That’s not to say that your daily routine has to be rigid. You must allow for some flexibility because rigid schedules can be too demanding and often cause more stress. Kids also enjoy surprises every once in awhile. So, allow for special events on the weekend. Plan a special treat after dinner to reward academic or behavior improvements. Be ready to change your daily routine at certain times throughout the year. Expect change when school begins or ends, when kids start athletic or music lessons or programs, or when you join a support group.

Take Care of Yourself

Parents in addiction recovery often don’t prioritize their own health and well-being because they feel guilty for being an addict. They know they impacted their children with their previous self-destructive decisions and actions. However, stress takes a tremendous toll, especially on single parents’ health and must be managed if parents will be able to take care of their children properly.

Taking care of yourself should include eating healthy, getting plenty of sleep, and exercising regularly. You can include your children in healthy eating by looking for and experimenting with recipes you find online. Cooking together teaches your children a new skill and provides you with quality time that will reduce your stress level. You also can exercise with your children. You could play football, baseball, or basketball, go for a family walk or bike ride. Try taking a hike, kayaking or fishing.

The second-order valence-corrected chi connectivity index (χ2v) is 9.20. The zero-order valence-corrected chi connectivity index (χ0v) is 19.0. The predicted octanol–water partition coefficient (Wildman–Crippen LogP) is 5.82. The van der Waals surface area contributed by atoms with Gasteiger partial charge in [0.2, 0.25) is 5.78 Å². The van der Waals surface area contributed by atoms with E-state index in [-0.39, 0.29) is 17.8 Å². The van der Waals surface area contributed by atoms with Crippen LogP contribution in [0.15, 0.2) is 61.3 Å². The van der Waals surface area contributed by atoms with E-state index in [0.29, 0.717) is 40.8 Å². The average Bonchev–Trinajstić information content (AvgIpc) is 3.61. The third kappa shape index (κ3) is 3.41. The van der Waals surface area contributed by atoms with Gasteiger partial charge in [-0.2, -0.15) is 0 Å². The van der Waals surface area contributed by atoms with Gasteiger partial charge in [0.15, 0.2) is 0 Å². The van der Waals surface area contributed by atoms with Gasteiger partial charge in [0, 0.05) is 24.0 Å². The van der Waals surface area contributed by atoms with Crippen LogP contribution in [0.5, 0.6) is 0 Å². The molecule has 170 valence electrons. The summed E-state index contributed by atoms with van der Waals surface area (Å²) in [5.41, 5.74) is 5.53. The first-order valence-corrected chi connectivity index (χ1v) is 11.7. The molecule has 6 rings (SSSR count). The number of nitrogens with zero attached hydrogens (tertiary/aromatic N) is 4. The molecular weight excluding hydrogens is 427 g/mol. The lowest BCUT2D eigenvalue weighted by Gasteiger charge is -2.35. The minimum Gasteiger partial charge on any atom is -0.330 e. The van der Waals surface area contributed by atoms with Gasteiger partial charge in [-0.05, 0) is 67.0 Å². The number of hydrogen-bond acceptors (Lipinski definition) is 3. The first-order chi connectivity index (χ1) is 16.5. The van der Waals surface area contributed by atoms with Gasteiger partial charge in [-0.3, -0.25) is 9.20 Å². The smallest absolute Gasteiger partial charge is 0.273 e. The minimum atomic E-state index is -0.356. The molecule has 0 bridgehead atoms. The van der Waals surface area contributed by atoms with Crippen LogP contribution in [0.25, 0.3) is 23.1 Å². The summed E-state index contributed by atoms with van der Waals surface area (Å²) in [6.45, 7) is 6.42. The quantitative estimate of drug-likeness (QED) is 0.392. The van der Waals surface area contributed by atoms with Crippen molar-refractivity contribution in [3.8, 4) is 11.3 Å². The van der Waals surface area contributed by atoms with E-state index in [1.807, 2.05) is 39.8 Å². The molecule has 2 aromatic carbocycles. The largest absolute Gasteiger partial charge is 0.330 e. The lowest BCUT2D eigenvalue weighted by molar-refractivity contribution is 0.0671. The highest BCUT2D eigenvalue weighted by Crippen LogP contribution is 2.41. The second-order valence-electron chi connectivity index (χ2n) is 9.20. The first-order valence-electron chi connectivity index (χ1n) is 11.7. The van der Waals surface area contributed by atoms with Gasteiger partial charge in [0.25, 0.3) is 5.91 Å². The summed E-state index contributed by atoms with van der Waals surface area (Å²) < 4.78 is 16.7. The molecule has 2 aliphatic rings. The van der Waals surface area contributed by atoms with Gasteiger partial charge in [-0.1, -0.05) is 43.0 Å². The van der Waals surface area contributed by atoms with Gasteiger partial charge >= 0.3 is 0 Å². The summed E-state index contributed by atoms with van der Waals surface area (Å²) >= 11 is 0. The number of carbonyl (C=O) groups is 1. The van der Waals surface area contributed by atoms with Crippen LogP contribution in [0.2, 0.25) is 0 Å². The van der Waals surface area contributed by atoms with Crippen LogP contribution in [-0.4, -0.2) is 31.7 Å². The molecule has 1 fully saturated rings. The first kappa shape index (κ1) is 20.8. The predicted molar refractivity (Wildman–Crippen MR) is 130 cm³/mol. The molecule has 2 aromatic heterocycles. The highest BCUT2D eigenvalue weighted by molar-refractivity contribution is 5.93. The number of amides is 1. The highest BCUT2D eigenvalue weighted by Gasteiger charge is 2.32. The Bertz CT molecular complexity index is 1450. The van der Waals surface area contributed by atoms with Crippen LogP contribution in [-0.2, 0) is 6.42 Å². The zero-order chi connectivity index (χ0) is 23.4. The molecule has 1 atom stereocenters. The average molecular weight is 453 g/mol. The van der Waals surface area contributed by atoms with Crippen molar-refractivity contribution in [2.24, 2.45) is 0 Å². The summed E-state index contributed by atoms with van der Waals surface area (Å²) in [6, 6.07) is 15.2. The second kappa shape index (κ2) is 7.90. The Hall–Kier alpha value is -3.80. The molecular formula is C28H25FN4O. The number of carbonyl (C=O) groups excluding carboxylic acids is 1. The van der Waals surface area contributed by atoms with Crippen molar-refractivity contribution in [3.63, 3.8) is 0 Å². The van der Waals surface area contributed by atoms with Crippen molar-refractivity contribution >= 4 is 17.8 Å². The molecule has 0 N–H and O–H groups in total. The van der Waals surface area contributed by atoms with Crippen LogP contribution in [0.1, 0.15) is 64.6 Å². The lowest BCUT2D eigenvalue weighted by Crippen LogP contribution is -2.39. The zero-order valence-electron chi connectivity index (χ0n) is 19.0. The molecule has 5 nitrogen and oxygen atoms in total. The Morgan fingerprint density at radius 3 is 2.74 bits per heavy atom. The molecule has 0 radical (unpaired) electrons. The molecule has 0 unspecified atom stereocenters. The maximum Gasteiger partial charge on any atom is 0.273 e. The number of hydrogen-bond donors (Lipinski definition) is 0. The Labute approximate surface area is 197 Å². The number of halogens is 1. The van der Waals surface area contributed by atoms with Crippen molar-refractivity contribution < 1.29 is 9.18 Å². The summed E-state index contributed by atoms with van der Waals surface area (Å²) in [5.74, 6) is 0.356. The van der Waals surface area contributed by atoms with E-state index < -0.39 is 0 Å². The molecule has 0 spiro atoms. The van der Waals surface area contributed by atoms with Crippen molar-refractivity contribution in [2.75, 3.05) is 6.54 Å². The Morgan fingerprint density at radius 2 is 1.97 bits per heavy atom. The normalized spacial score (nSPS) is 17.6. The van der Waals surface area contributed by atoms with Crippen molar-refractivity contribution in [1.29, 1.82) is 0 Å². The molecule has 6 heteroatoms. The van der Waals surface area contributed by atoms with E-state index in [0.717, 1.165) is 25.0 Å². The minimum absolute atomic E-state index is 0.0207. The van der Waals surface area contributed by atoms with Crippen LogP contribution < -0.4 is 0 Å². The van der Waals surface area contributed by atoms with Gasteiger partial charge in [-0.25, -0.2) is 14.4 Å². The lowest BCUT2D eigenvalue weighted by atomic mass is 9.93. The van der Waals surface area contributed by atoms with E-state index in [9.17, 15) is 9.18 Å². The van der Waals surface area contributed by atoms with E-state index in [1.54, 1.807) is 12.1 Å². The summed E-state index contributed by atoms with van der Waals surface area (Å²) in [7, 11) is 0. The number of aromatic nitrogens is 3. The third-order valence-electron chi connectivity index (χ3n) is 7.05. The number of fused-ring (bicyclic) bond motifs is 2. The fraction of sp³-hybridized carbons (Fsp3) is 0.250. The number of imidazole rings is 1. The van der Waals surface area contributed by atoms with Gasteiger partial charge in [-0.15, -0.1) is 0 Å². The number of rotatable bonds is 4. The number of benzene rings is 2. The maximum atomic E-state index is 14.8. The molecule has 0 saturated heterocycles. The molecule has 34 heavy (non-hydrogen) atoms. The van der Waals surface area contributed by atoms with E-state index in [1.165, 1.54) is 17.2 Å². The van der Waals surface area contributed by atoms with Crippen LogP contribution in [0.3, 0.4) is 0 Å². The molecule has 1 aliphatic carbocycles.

Enjoy Yourself Safely

Being a parent in addiction recovery does not mean that you cannot enjoy a night with friends or a social gathering. It is a good idea to relieve some stress and have some fun. It does, however, mean that you need to be smart about your choices and have a plan in place for maintaining your sobriety in tempting situations. If you are invited to a party that will put your sobriety at risk, take your own water or sparkling cider with you. Invite a friend who will keep you in check and who will not mind staying sober for the night with you. If you are concerned about being pressured to drink, tell people that you are a designated driver or that you don’t drink because you need to be available for your children.

It’s also a good idea to plan for a party or other tempting social situation by getting support ahead of time. If you are comfortable enough to do so, tell the party host that you are in recovery and ask whether nonalcoholic beverages will be served. You also can attend an extra meeting prior to the event or alert your sponsor to the event and make sure she will be available if you need her at the spur of the moment.

Parents in addiction recovery must manage their stress levels in healthy ways to maintain sobriety. Sticking to a daily routine, prioritizing self-care, and enjoying yourself safely are three great ways to relieve stress without putting your sobriety in jeopardy.

Blog  by guest contributor, Jackie Cortez of ThePreventionCoalition.org posted for Healthvista  8-5-17

Updated for readability by Mary Knutson 5-25-20